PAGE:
I think RFC 4862 autoconfiguration, I.e. SLAAC, is useful on misconfigured networks where the router isn't delegated an IPv6 prefix but instead has to use addresses that's on the WAN link for both itself and LAN devices.

With a delegated prefix you have more freedom when assigning addresses to the router. Any address within the prefix assigned to one of the router's interfaces can be used for both incoming and outgoing traffic to the Internet.

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That just says that the parameter isn't set yet. You have to assign a value that needs to be generated by you, like this

head -c 16 /dev/urandom | xxd -p | sed "s/..../:&/g; s/://"

Take that value, assign it and the error will go away. And I believe a simple restart of an interface will already make it pick up that setting. Can obviously be checked w/

sysctl -a | grep stable_secret

Plus, if you make the setting permanent in sysctl.conf no EUI64 anymore for global/ULA addresses on all your interfaces.

EDIT: and, of course, each such value should be used only for a single host. So if you have multiple routers, like me in my basic test setup, each one has to get its own "secret".

OK...this is what needs to be placed into the OpenWrt request!

I'm also I have to generate this value upon each boot?
And does that mean's it's a 16 byte "secret"?

If so, this definitely needs to be added as a UCI config...I also understand why this is not enabled by default. A lot of embeded devices have issue generating enough cryptographic entropy as it is.

It's normal that you can't read the secret, since it's a secret, but you can SET it no problem.

EDIT: I take it back, I think @rwberger is correct that you can't read the secret because it's not set, but after that you can read it... more info here:

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No. Generate the value once and then use it for permanent assignment in /etc/sysctl.conf. The 64bit interface identifier is then generated as a hash made from this value plus the interface prefix. So you get a stable interface identifier across reboots, as long as the prefix doesn't change. This not only provides stable identifiers w/o MAC leakage. It also prevents tracking of devices across networks. So compared to IPv4 that's just as good as the dynamic IPv4 address you get from your ISP, in terms of info leakage and trackability.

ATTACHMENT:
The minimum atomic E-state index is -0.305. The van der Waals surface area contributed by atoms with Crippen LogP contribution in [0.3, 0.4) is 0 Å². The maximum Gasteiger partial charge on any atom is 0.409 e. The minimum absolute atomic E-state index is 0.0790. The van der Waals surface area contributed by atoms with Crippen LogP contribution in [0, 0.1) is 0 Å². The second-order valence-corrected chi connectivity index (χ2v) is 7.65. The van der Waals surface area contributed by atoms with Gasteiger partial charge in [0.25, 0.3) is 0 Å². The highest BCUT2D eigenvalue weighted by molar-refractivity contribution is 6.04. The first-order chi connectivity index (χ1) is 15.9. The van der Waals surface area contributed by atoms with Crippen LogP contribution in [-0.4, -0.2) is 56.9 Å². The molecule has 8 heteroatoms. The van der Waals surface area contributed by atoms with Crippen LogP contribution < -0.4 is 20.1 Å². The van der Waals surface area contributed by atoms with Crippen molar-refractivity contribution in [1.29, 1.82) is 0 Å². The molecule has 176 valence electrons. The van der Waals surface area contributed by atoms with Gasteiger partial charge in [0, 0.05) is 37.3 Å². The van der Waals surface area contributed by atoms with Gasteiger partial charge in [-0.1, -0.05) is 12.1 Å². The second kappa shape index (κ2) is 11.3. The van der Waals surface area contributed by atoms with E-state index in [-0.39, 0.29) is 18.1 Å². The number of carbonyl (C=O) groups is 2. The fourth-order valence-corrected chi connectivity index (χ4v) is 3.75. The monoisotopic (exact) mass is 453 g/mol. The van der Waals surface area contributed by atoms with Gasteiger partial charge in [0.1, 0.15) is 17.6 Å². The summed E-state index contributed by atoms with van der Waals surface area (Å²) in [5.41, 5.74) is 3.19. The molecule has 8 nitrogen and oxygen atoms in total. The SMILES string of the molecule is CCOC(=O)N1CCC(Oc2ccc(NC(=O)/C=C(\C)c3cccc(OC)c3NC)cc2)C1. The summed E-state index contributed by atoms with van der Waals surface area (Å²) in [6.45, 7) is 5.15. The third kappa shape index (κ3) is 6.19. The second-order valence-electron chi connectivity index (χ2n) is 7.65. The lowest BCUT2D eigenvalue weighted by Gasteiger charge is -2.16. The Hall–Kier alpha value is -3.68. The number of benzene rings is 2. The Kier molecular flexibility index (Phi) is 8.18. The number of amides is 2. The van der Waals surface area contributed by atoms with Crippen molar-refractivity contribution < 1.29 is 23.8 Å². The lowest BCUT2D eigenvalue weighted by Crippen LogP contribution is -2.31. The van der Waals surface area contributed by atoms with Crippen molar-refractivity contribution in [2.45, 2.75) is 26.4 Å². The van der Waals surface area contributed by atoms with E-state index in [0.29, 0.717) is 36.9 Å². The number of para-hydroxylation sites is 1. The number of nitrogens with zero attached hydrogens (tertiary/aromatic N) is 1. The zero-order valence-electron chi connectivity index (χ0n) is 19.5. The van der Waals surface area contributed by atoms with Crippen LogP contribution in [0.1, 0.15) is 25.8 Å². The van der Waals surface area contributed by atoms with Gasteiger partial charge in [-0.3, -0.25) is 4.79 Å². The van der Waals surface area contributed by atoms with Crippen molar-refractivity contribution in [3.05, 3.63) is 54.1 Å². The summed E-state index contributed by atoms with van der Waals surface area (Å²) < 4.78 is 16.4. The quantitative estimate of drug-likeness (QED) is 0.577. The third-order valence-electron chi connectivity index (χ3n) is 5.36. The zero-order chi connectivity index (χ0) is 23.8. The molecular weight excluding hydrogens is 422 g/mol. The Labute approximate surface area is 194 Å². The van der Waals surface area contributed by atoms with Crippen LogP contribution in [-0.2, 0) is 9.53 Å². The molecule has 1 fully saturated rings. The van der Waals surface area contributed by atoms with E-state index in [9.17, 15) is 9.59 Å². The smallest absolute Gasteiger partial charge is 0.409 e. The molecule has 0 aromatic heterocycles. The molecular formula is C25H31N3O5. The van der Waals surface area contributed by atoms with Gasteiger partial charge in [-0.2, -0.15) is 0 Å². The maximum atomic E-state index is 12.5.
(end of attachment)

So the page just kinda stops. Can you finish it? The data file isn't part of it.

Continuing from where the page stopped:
Yes. 128 (hopefully random) bits.

That's a valid concern. The EUI64 leakage issue still has to be addressed though, if only in terms of mere documentation. The foundation for this "secret" approach is RFC7217, by the way.

PS: the forum software made me wait w/ my reply for 5 hrs, because I'm a new user. Presumably some sort of pedagogic cool-off period. Sorry for the delay.

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This command isn't there a method to run this - without needing to install xxd or difftools?

Not my speciality, but I would assume that

hexdump -e '16/1 "%02x""\n"'

produces the same output as 'xxd -p'. Where hexdump is part of busybox. I'm just guessing right now though, and would have to check the printf docs again to be sure.

I did, it worked. Now I'm writing a script:

I think this will work:

euisecret=$(head -c 16 /dev/urandom | hexdump -e '16/1 "%02x""\n"' | sed "s/..../:&/g; s/://")
sysctl net.ipv6.conf.default.stable_secret=$euisecret

(I already had sed installed.)


root@OpenWrt:~# sysctl -a | grep stable_secret
sysctl: error reading key 'net.ipv6.conf.6in4-henet.stable_secret': I/O error
sysctl: error reading key 'net.ipv6.conf.all.stable_secret': I/O error
sysctl: error reading key 'net.ipv6.conf.azire_wireguard.stable_secret': I/O error